Late last year, REX introduced an exchange-traded note, which is similar to an ETF but structured like a bond instead of equity, to track FANG+.
"If you want to make a tech play, make a tech allocation, you should trade a pure tech product," Acheychek said. This index is "10 of the biggest names that people know. It's providing exactly what people want," he said.
Other thematic products have popped up in recent years, including a number of ETFs focused on cloud computing, providing exposure to companies like Salesforce, Twilio and Shopify. In 2018, Bessemer Ventures took its 5-year-old Bessemer Cloud Index and partnered with Nasdaq to create a benchmark index "designed to track the performance of emerging public companies primarily involved in providing cloud software to their customers."
Paul Pagnato, CEO of wealth management firm PagnatoKarp, said that one of his strategies is to combine passive management with fund managers who are actively focused on the leaders in emerging areas like genomics, 3D printing, autonomous vehicles, the cloud, connected devices and financial technology.
Rather than reducing allocation to technology, Pagnato wants to provide greater access to companies and areas that aren't fully represented in the S&P 500.
"We've chosen to invest in an actively managed ETF manager that has deep expertise in these disruptive innovations," said Pagnato, whose firm overseas $4.8 billion. "The clients are getting tech exposure, but they're getting diversified within the technology space."
Last year, investors flocked into funds focused on sustainable energy and corporate governance, or a category called ESG — environmental, social and governance. According to a November blog post from Jon Hale, head of sustainability research at Morningstar, some $17.7 billion had flowed into open-end funds and ETFs focused on sustainability in 2019, more than triple the amount for all of the prior year, which was a record at the time.
Shareholders are demanding that companies recognize the importance of environmental and social issues, and they're finding that they can target their investments without sacrificing returns, actually generating better-than-average results.
Christina Kramlich, a financial advisor, said her firm, Chicory Wealth, has built a portfolio of companies that rank high when put through ESG screening. Most of the companies are based in the U.S., because she said it's hard to find foreign companies that match the firm's preferences, and they're focused on limiting use and production of fossil fuels while improving internal diversity.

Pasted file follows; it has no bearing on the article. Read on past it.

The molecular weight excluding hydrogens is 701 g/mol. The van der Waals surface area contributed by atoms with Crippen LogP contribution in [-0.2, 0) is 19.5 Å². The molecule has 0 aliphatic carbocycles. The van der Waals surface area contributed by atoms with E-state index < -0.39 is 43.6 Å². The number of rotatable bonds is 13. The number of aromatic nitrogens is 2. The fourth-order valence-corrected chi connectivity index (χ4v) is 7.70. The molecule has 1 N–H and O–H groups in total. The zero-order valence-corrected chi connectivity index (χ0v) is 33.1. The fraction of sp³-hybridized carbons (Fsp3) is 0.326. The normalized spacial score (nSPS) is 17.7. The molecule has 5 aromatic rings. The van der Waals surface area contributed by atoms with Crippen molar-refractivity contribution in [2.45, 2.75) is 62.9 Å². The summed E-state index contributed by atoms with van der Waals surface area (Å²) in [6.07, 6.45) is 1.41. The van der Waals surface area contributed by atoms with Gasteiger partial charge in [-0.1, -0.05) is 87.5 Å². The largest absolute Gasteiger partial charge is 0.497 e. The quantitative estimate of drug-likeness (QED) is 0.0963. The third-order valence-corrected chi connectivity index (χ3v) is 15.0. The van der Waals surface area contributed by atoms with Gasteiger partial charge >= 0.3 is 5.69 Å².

The firm can accomplish all that while keeping fees very low, one of the main attractions to passive management.
"I've always been very skeptical about using ESG screens, and now I'm really impressed and thinking the tools available for advisers and the general public are increasing," Kramlich said. With ETFs "the bloom is a little bit off the rose. It's time to get back to some basic fundamentals and knowing what you own," she said.
None of that suggests that the majority of investors and advisors are tossing out the S&P 500 as the best benchmark for achieving consistent returns on equities.
After all, Big Tech is getting bigger for a reason. The companies in that group have dominant businesses in fast-growing markets and are sucking up an increasing amount of both consumer and enterprise spending. Financial advisors are responsible for keeping their clients attuned to the new dynamics of the index, but that doesn't mean they're pushing them away from it.
"For how long have people been saying, tech is overvalued, tech is overvalued, tech is overvalued?" said Andy Stout, chief investment officer of Allworth Financial. "And it still continues to head higher."
Stout added that, based on earnings, the weighting of tech in the S&P 500 from a market cap perspective isn't far out of whack.
"We're not going to be taking any sort of large active bets to try and time the market, to try to get in or out of technology," he said. "More often than not, people get burned by that."
Correction: A previous version of this story incorrectly included Tesla among tech stocks in the S&P 500. The automaker is not in the index.
— CNBC's Darla Mercado contributed to this report.